The environment in which a plant grows can greatly influence the harvest. Any environmental factor that is less than ideal can limit crop quality and yield. Because of the powerful seed technology on the market, most of the problems facing farmers today are the result of environmental stress, according to Oregon State University Extension researchers. In this sense, understanding how to better manage environmental conditions can reduce overall plant stress and ensure a better harvest at the end of the crop.
What external factors affect plant growth?
Most of the external agents that affect plant growth and hormones are unpredictable and variable. Factors such as weather, soil conditions and pest pressure can create environments that growers must adapt to throughout the growing season to protect the yield and overall quality of their crops.
One example is ambient light that influences plant growth. The more light a crop receives, the more food it can produce through photosynthesis. It is important to take into account the quality and duration of light, and that the needs vary from crop to crop. And while we cannot control natural light, we can predict sunrise and sunset patterns from weather forecasts, making it easier to plan the correct exposure of crops to the light they need.
However, other environmental factors are not as predictable or as easy to adapt to the specific needs of crops. Farmers must learn to manage them to produce the best fruits, vegetables and other crops on which the world depends.
Key elements that can affect plant health are:
- Temperature: Most plant processes are a reaction to temperature—from transpiration to germination, and even flowering. Temperatures that are too warm or too cool can impact the speed and ability for a crop to grow.
- Water: From photosynthesis to the firmness of a plant’s tissue, water plays a critical role in a plant’s health. It also helps nutrients and carbohydrates move through the plant. Too much or too little water can trigger hormones or other internal plant mechanisms that try to support a plant’s survival, but too much or too little water also can reduce or eliminate the plant to produce the desired outcome for a producer.
- Soil: The type of elements within the organic matter, including living microorganisms that support various stages of decomposition all play a role in the nutrient availability on which crops depend.
- Nutrition: Many external factors can reduce or stop a plant’s sugar production in leaves, which lowers the plant’s ability to absorb essential nutrients. Low light and extreme temperatures can lead to nutrient deficiency, greatly impacting the quality or yield potential of a crop.
Tips for Mitigating Crop Stressors
Multiple environmental factors can come into play and negatively impact crop performance at once.
For example, several independent research studies have shown that increased temperature and drought can reduce crop yields by as much as 50 percent.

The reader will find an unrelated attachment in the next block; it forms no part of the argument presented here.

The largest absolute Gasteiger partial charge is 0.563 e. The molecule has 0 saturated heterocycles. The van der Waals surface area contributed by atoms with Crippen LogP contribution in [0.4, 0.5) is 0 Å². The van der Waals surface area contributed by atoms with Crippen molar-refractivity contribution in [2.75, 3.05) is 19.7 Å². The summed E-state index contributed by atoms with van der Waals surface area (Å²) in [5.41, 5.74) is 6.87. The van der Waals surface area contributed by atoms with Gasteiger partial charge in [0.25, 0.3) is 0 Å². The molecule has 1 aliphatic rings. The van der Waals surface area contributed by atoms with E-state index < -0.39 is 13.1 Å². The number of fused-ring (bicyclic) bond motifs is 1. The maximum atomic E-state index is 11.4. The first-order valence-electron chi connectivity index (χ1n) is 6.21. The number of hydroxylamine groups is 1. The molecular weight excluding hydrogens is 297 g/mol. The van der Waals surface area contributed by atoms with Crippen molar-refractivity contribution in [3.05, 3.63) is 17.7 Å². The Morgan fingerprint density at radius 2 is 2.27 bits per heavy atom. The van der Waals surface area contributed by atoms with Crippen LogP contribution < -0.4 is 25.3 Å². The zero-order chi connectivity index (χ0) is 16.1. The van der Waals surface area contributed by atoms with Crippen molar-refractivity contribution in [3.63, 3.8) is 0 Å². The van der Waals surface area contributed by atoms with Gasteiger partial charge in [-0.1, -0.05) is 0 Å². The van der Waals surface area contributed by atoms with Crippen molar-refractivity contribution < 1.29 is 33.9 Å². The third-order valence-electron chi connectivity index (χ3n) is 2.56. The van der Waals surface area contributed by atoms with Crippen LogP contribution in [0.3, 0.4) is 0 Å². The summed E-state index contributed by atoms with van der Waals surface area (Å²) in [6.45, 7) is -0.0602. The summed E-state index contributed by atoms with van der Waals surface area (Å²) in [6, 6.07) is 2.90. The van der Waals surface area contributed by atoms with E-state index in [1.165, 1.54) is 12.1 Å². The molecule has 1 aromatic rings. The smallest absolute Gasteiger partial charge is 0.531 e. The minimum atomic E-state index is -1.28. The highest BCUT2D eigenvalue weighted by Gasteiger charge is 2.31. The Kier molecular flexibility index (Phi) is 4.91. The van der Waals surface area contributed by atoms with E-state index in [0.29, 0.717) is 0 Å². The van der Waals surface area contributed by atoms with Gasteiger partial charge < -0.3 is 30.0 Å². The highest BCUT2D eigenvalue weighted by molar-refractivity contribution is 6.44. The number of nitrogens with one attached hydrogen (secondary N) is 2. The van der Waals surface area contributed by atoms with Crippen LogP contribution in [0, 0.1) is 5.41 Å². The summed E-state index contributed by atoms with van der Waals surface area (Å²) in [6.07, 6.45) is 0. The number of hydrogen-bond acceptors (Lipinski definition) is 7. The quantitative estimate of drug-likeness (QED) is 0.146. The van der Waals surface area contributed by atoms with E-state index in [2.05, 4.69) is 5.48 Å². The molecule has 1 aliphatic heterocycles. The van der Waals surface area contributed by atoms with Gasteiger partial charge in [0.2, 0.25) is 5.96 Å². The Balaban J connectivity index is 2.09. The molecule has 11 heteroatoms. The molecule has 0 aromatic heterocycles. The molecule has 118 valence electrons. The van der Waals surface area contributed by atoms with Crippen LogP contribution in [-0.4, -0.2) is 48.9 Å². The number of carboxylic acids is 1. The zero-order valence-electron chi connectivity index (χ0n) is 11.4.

Since growers can’t control these stressors, they must look at internal support they can offer the plant, focusing on improving productivity despite uncontrollable factors.
Balancing a plant’s hormones can help support optimum growth when weather or stress conditions cause hormone imbalance. And this can be done at several key developmental stages to successfully support the plant’s ability to withstand the stresses that limit optimal growth.
What Are Key Plant Hormones?
There are five key plant hormones:
- Cytokinin – Primarily produced in root tip tissue, this hormone stimulates shoot formation and branching.
- Auxin – This hormone activates and directs new cell division and food movement in plants. It can concentrate in leaf tissue in greater amounts than root tips.
- Gibberellic Acid – Plants produce this hormone to encourage cells to grow and elongate. It’s stored in the nodes.
- Ethylene – This hormone is a gas produced in the cells that help regulate the movement of hormones. In normal levels, it helps move auxin from various cells in the plant, signals reproductive maturity, initiates flowering and fruiting, and increases as the plant august to initiate ripening. In stressful conditions, ethylene signals the plant to synthesize protectant proteins to overcome stress. In excess stress, this hormone can cause premature senescence and cell death.
- Abscisic Acid – Made primarily in roots, this hormone is responsible for cell maturity and the termination of cell growth. Abscisic acid promotes ripening and seed dormancy.
Why Are Plant Hormones Important?
Growers who understand how plant hormones work and how they can manipulate them to better withstand external stressors can overcome many factors that limit plant growth cycles and production.
Nutrients help synthesize plant hormones. The right nutrient and hormone balance can create a more consistent and optimized response to unpredictable and variable environmental conditions.
Looking for solutions to help you improve the hormonal and nutritional balance to enhance the growth of your crop? Stoller’s plant performance products help maintain optimal growth even in adverse weather conditions. Contact us for more information on how we can help you increase the yield and quality of your crops